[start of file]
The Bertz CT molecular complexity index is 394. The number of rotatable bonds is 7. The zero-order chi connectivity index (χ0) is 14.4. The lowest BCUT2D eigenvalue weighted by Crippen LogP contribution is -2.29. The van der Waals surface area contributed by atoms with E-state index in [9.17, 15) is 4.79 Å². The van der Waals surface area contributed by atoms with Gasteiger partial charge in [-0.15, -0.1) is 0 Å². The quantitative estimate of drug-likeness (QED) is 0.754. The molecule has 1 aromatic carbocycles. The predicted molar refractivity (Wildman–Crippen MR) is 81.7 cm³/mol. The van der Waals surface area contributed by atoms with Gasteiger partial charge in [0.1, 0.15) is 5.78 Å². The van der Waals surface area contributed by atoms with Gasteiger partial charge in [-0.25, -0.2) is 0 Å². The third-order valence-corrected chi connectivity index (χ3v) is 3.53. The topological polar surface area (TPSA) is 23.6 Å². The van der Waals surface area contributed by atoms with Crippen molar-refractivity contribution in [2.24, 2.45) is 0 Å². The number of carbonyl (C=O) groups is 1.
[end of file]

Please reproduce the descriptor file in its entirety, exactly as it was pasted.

The Bertz CT molecular complexity index is 394. The number of rotatable bonds is 7. The zero-order chi connectivity index (χ0) is 14.4. The lowest BCUT2D eigenvalue weighted by Crippen LogP contribution is -2.29. The van der Waals surface area contributed by atoms with E-state index in [9.17, 15) is 4.79 Å². The van der Waals surface area contributed by atoms with Gasteiger partial charge in [-0.15, -0.1) is 0 Å². The quantitative estimate of drug-likeness (QED) is 0.754. The molecule has 1 aromatic carbocycles. The predicted molar refractivity (Wildman–Crippen MR) is 81.7 cm³/mol. The van der Waals surface area contributed by atoms with Gasteiger partial charge in [0.1, 0.15) is 5.78 Å². The van der Waals surface area contributed by atoms with Gasteiger partial charge in [-0.25, -0.2) is 0 Å². The third-order valence-corrected chi connectivity index (χ3v) is 3.53. The topological polar surface area (TPSA) is 23.6 Å². The van der Waals surface area contributed by atoms with Crippen molar-refractivity contribution in [2.24, 2.45) is 0 Å². The number of carbonyl (C=O) groups is 1.